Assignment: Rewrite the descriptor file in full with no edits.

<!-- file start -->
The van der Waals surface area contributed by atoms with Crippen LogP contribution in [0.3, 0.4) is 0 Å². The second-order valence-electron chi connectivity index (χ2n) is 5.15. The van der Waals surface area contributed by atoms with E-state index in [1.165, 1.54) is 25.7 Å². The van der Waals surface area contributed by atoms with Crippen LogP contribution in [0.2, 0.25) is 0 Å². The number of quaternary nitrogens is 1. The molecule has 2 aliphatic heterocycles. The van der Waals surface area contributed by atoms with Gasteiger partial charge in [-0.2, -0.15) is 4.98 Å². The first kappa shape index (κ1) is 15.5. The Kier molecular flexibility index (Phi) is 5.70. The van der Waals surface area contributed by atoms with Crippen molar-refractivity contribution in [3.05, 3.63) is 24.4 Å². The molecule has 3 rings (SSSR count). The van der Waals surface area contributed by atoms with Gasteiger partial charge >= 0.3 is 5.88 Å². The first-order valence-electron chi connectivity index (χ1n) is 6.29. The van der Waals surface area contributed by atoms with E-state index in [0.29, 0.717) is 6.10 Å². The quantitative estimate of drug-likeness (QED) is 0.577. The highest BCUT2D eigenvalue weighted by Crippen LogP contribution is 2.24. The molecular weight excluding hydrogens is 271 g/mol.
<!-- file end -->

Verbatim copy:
The van der Waals surface area contributed by atoms with Crippen LogP contribution in [0.3, 0.4) is 0 Å². The second-order valence-electron chi connectivity index (χ2n) is 5.15. The van der Waals surface area contributed by atoms with E-state index in [1.165, 1.54) is 25.7 Å². The van der Waals surface area contributed by atoms with Crippen LogP contribution in [0.2, 0.25) is 0 Å². The number of quaternary nitrogens is 1. The molecule has 2 aliphatic heterocycles. The van der Waals surface area contributed by atoms with Gasteiger partial charge in [-0.2, -0.15) is 4.98 Å². The first kappa shape index (κ1) is 15.5. The Kier molecular flexibility index (Phi) is 5.70. The van der Waals surface area contributed by atoms with Crippen molar-refractivity contribution in [3.05, 3.63) is 24.4 Å². The molecule has 3 rings (SSSR count). The van der Waals surface area contributed by atoms with Gasteiger partial charge >= 0.3 is 5.88 Å². The first-order valence-electron chi connectivity index (χ1n) is 6.29. The van der Waals surface area contributed by atoms with E-state index in [0.29, 0.717) is 6.10 Å². The quantitative estimate of drug-likeness (QED) is 0.577. The highest BCUT2D eigenvalue weighted by Crippen LogP contribution is 2.24. The molecular weight excluding hydrogens is 271 g/mol.